Wop these into Electric cars and like the tesla and the currently meh "150-200ish" miles becomes something a lot more respectable.
Japanese researchers have developed a new material they estimate can triple the capacity of lithium-ion batteries. The breakthrough comes courtesy of Sumitomo Electric Industries, which has set up a "small-scale production line" at its Osaka Works R&D center to produce the battery-boosting material, which they call "Aluminum- …
You'll be storing more charge, so there's be a corresponding increase in charge time unless you beef up the chargers.
That's not possible if you're using an ordinary domestic 13 Amp socket, so if your vehicle stores twice as much charge it'll take twice as long to get full.
It does change the dynamics of the who e-car thing, though. If your e-car can now store enough power to get you backwards and forwards to work every day for a week before needing to be put on charge for 24 hours instead of needing 4-5 hours every day then that might be more convenient for you.
Certainly, it would be for me as I use my car each week for one long business trip and the rest of the time it sits in the garage, so if I had sufficient range to do the whole trip the car could spend the remainder of the time on charge and would (in fact) be more convenient for me than my current fossil burner as I could cut out the detour to the filling station.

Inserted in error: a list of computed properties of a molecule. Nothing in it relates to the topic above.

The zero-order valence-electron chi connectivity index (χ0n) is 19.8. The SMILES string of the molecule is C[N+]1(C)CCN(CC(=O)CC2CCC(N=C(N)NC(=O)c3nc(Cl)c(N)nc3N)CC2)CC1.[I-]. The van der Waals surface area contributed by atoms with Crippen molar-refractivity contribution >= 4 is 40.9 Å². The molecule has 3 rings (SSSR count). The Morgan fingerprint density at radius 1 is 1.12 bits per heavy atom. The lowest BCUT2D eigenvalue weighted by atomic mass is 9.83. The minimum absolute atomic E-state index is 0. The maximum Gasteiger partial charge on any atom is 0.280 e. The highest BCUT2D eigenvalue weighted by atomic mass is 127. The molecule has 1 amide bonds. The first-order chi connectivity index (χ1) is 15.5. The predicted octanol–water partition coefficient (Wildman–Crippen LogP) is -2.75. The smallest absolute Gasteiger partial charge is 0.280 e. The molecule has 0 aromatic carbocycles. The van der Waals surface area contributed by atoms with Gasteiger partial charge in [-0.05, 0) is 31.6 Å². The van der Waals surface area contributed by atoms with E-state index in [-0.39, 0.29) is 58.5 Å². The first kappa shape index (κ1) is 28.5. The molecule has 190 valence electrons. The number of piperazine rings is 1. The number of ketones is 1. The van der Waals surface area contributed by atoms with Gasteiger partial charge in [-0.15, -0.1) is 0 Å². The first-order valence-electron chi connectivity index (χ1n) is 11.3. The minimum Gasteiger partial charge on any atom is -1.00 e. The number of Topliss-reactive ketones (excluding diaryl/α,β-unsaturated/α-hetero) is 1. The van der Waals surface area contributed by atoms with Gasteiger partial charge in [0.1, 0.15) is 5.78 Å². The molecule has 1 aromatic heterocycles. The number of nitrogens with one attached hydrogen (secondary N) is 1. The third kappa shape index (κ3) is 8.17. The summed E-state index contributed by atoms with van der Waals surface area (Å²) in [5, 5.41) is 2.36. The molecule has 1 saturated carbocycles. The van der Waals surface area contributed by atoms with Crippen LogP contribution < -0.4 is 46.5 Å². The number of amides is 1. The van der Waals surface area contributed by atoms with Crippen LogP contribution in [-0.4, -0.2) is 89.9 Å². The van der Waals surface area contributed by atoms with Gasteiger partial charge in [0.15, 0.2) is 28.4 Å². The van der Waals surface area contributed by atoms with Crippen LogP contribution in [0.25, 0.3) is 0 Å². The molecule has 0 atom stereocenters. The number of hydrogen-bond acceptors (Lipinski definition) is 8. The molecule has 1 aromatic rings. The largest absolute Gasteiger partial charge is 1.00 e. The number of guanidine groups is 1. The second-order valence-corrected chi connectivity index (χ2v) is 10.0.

"You'll be storing more charge, so there's be a corresponding increase in charge time unless you beef up the chargers."
I remember seeing a story about a new battery technology that can charge in seconds, supposedly:
"A new manufacturing method for lithium-ion batteries could lead to smaller, lighter batteries that can be charged in just seconds." ... "The approach only requires simple changes to the production process of a well-known material."
I wonder what ever happened to it, combining the two sounds like a good plan.
A car battery that can recharge in seconds?
If 6 hours at 240V 13 amps is the right amount of charge, then that would be 6 minutes at 13 x 60 amps, or 60 seconds at 13 x 60 x 6 = 4680 Amps. About 1100 kilowatts, or 400 kettles.